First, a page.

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INJECTION LIMITS DAMAGE FROM MI AND STROKE

The consequences of myocardial infarction (MI) and stroke could be limited by a simple injection, being developed by an international team whose research was published recently in the Early Online Edition of the Proceedings of the National Academy of Science (PNAS).1

Researchers led by Professor Wilhelm Schwaeble, University of Leicester, claim to have found a way to neutralise the mannan binding lectin-associated serine protease-2 (MASP-2) enzyme, a key component of the lectin pathway of complement activation.

A single therapeutic antibody injection in mice was found sufficient by Schwaeble and colleagues to produce significantly smaller infarct volumes than were found in another group, suggesting the therapeutic effects of MASP-2 inhibition and the utility of anti–MASP-2 antibody therapy in reperfusion injury and other lectin pathway-mediated disorders.

“This is a fascinating new achievement in the search for novel treatments to significantly reduce the tissue damage and impaired organ function that occur following ischaemia in widespread and serious conditions such as heart attacks and strokes,” said Professor Schwaeble. “This new potential therapy was also shown in animals to significantly improve outcomes of transplant surgery and may be applicable to any surgical procedure where tissue viability is at risk due to temporary interruption of blood flow”.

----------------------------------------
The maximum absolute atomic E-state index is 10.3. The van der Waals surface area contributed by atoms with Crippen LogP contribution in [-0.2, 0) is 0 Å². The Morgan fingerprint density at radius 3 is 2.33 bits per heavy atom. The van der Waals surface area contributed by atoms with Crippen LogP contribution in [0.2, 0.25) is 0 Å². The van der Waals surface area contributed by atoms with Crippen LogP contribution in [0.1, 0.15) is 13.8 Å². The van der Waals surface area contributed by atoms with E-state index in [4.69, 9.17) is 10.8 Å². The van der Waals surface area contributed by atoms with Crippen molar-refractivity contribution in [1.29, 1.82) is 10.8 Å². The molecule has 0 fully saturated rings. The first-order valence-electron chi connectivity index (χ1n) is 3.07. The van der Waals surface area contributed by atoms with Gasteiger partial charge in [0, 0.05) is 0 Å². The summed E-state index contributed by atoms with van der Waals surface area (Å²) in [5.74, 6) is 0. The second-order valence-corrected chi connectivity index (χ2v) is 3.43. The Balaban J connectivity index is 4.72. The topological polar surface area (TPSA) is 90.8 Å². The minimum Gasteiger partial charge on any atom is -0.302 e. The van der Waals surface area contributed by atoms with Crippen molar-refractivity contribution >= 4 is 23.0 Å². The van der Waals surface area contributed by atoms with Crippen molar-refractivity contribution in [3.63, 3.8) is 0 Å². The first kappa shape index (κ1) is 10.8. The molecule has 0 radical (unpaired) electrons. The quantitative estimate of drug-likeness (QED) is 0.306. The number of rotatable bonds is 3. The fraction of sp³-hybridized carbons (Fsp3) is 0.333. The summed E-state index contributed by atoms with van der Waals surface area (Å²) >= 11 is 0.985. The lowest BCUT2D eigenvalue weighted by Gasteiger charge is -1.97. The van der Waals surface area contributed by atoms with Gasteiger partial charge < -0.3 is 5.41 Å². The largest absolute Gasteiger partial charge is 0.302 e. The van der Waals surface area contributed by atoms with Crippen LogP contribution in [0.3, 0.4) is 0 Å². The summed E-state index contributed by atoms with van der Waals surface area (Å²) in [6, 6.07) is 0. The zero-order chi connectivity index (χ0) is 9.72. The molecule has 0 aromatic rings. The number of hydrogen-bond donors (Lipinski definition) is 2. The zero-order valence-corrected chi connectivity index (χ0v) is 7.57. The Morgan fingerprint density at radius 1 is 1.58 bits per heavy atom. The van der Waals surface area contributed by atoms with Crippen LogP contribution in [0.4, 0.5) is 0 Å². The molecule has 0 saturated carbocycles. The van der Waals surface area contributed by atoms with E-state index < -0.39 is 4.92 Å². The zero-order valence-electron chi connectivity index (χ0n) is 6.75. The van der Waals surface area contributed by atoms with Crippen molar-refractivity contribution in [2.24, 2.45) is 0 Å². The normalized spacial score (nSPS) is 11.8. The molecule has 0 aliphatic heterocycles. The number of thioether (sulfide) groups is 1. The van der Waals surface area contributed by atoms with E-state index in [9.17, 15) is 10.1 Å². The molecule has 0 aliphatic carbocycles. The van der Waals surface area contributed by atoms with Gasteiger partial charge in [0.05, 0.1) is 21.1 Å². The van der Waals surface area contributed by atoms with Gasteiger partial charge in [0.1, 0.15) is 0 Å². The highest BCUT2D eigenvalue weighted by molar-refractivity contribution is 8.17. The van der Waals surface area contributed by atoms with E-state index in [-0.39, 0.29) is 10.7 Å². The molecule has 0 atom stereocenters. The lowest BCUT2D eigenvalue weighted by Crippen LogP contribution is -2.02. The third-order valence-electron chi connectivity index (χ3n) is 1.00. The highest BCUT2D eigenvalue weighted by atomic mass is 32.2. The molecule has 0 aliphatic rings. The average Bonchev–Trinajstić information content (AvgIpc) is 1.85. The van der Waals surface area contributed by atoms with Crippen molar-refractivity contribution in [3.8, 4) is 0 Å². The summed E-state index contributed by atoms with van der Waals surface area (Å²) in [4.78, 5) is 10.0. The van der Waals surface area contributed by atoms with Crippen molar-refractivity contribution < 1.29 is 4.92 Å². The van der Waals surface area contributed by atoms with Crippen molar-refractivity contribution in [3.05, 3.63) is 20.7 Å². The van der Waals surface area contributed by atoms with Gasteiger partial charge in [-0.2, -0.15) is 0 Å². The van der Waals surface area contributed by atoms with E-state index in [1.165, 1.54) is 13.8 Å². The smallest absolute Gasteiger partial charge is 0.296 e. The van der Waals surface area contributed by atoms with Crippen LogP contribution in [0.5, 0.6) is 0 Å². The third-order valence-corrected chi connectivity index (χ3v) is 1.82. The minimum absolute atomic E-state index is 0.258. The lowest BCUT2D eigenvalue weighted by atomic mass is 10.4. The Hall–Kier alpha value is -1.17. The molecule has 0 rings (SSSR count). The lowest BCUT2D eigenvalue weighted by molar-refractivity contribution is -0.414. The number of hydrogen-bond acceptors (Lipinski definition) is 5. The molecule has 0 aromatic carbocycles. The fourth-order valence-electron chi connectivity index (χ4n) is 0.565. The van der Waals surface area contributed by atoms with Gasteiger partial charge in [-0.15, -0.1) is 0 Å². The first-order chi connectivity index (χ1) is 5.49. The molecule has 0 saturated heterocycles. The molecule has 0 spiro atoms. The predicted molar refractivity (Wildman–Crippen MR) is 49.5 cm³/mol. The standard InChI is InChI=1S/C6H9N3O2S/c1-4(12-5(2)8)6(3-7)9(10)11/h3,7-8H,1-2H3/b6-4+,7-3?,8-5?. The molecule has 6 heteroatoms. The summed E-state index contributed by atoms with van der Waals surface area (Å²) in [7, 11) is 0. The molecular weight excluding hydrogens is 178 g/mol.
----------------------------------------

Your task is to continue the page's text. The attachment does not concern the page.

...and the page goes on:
The University of Leicester team has been working with Omeros Corporation in Seattle, which holds exclusive worldwide intellectual property rights to the MASP-2 protein, all therapeutic antibodies targeting MASP-2 and all methods for treating complement-mediated disorders by inhibiting MASP-2. It is anticipated that the first clinical trials evaluating Omeros’ human antibody in MI patients will be conducted in the Leicester Biomedical Research Unit, Glenfield Hospital, Leicester.

References

1 Schwaeblea WJ, Lyncha NJ, Clark JE, et al. Targeting of mannan-binding lectin-associated serine protease-2 (Masp2) confers a significant degree of protection from myocardial and gastrointestinal ischemia/reperfusion injury. Proceedings of the National Academy of Sciences of the United States of America 2011; doi: 10.1073/pnas.110174810

Published on: June 8, 2011

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ENDORSED BY

  • ArrhythmiaAlliance
  • Stars
  • Anticoagulation Europe
  • Atrial Fibrillation Association
 

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